Downsizing -- What you need to know!

Downsizing? Here’s What You Need to Know to Make It Work

by Patrick Young


Photo from Unsplash

If you feel like your life is burdened by an excess of “stuff,” or you’re in a place that’s too big and has an overabundance of living space, downsizing may be the step you need to consider. Getting rid of what we don't truly need can help free us physically and emotionally. Here’s what you need to know about beginning this process of letting go of the stuff in your life that you no longer need.

Make a Plan

It’s amazing how many people think downsizing simply means “throwing some stuff away,” so they start the process without any semblance of a plan. Don’t make this mistake. Sit down and write out a game plan.

In order to tackle your entire home, you must start and complete each job, section by section. Plan your attack. Start in an infrequently-used room, like a basement or guest room, and start paring down your possessions there. If you have a home office and tons of files, instead of keeping hard copies, scan them. When you’re done with an entire area -- meaning there is a place for every single item -- then you can move on to the next area.

HGTV reminds us that before beginning a downsizing plan, make sure that everyone in your family is on the same page. This can help you avoid conflicts and confrontations later on down the road.

Look for Double Duties and Duplicates

A true downsizer will be able to see the potential in their items to pull double duty, or items that can be repurposed into something useful in the house. They will be able to get rid of the items that wind up being redundant, or items that no longer serve a purpose. That old empty wine rack can be repurposed into a towel rack, for instance.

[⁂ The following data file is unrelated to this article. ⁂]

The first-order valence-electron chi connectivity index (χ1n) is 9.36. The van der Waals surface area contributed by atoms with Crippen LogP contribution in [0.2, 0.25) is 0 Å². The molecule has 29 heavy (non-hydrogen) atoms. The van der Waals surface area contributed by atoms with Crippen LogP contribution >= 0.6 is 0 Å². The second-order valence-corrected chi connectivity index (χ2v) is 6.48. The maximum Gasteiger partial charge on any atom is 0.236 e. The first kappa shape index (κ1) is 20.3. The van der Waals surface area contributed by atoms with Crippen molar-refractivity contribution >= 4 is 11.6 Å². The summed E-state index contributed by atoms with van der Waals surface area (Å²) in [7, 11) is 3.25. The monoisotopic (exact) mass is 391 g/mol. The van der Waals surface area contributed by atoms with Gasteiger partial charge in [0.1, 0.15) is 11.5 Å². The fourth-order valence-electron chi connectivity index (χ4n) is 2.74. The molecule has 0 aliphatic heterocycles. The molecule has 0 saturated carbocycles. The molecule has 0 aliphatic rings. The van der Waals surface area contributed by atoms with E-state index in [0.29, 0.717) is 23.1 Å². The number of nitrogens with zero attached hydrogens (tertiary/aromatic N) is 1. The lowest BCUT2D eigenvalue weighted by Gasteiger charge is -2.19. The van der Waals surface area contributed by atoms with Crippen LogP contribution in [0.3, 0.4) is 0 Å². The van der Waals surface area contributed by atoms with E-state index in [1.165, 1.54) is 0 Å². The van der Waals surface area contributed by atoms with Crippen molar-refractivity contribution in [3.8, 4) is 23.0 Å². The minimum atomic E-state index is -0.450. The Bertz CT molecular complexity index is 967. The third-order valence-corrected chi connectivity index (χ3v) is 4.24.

Think about what you need to store. Do you have an empty set of cabinets in your TV stand? Put your blankets there and get rid of the blanket chest. Do you have a toaster and a toaster oven? Those are duplicates, and one can go.

Most of these choices won’t be hard once you accept that you can’t keep everything you own.

Purging Closets Is the Biggest and Best Early Step

Closets are typically where we throw all our stuff that we technically don’t use, but can’t seem to throw away. All of this unnecessary stuff is taking up room where actual useful stuff could reside.

The more stuff you remove from your closets, the more storage space you have for stuff that’s cluttering up your rooms. You may not have to get rid of that one sentimental lamp your mom owned, but have no space for, if you can find it a home for it in a closet that has been purged of truly unnecessary junk.

Start with your clothing. It's common knowledge that most people simply own too many clothes. Donate a good portion of your improperly-sized and out-of-style clothing to Goodwill or the Salvation Army. Wit and Delight has some handy tips for a successful closet purge.

Force Yourself Into a Smaller Living Space

If you literally don’t have space for all of your stuff, it’ll force you to make some decisions. Beyond that, moving to a smaller living space can be cathartic. You’ll also save money, time, and sweat on home upkeep.

Remember: just because you’re downsizing and moving to a smaller home, it doesn’t mean you should give up on extracting the most value from your current home. If you're selling your home as a way to downsize, be sure that your home is in the best shape possible to get the most out of your sale.

Downsizing isn’t giving up on your stuff. It’s not a sign that you can’t handle what you own. It’s a sign that you want to take better control of your own life by purging the items (and sometimes space) that you truly don’t need. Don’t be sad for what you are losing, consider it a step toward greater independence.

Planning to buy a smaller home in seacoast Maine or New Hampshire? Let 207 Prime Properties walk you through the process of buying or selling your home. Get in touch with us at (207) 646-2223!


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